If 2019 is going to bring remarriage for you, you're likely confident that you're going into this union wiser than you were when you tied the knot the first time. That's probably true. One way to get off to a smart start on your marriage -- at least financially -- is to get a prenuptial agreement.
A prenup will help you protect the assets you're bringing into the marriage. Drawing up a prenup also gives you and your partner an opportunity to lay all of your financial cards on the table and discuss your individual and shared goals for the future. When drafting a prenup, both parties should disclose their assets and debts so that there are no surprises later. Even if you had financial issues that are now in the past -- like a bankruptcy -- it's important to disclose them.
Detailing the assets you're bringing into the marriage is just one step in making sure that you can walk away with what's yours if the marriage ends. It's essential to keep those assets separated from marital assets. Once premarital and marital assets become commingled, it's more complicated to divide them. Many couples maintain at least some separate accounts and then have a joint account that they use to pay for household expenses, vacations, mortgages and other expenses that benefit both of them or the whole family.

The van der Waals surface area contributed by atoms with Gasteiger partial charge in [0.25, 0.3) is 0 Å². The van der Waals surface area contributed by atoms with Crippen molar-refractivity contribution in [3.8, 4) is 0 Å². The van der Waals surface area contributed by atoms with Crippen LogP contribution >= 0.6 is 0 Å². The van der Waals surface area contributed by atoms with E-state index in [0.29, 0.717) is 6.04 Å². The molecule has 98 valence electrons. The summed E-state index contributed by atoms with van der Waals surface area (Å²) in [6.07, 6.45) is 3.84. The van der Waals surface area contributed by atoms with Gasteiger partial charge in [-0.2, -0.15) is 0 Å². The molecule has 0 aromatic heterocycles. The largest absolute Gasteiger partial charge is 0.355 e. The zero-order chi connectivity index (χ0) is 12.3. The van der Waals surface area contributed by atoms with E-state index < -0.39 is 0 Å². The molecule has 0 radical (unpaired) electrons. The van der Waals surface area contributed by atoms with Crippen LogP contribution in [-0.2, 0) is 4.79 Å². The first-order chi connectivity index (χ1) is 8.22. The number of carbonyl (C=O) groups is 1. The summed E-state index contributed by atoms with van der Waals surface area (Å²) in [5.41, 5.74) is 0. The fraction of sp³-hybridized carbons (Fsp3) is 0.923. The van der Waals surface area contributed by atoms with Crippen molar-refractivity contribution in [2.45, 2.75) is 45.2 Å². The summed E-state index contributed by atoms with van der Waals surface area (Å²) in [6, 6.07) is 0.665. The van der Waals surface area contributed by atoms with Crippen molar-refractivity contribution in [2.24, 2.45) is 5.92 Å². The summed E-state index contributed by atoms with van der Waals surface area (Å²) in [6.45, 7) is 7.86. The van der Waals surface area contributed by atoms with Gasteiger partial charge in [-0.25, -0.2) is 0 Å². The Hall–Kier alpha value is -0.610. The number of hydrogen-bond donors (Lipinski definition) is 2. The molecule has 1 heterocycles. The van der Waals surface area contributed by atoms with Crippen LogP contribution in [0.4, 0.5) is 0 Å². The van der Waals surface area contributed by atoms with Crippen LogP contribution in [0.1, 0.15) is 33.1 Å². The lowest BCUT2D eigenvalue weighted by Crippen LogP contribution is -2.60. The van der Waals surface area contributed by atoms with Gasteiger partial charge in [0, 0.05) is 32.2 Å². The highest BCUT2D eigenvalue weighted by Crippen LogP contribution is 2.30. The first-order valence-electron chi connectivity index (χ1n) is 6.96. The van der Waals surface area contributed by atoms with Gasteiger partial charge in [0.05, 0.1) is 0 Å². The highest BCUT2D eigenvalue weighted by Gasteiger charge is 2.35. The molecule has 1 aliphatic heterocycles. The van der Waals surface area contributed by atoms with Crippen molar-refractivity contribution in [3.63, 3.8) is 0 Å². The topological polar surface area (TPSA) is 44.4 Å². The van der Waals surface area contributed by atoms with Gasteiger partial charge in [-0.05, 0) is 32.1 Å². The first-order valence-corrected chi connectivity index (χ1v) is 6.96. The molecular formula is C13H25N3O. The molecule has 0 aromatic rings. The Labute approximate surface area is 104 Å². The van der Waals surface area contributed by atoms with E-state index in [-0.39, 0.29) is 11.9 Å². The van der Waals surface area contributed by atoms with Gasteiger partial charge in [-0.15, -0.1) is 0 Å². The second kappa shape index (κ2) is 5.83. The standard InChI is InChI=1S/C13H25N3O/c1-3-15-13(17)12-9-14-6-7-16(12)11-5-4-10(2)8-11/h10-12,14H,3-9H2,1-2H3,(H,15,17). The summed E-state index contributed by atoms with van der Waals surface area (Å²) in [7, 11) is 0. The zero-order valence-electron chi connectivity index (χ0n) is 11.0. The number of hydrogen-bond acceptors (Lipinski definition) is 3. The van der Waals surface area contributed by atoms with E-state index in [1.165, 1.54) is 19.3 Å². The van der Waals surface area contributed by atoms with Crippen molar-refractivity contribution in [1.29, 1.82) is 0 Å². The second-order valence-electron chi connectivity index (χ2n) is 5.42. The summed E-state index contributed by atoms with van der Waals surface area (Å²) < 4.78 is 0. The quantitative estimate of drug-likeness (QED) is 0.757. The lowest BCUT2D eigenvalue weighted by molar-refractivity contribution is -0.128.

Both spouses-to-be should feel that the prenup protects them. No one should feel that they were pressured to sign it or that they didn't have an equal say in the terms. A prenup should never be left to the last minute so that anyone feels rushed. Finally, each person should have their own attorney involved in the process to look after their interests.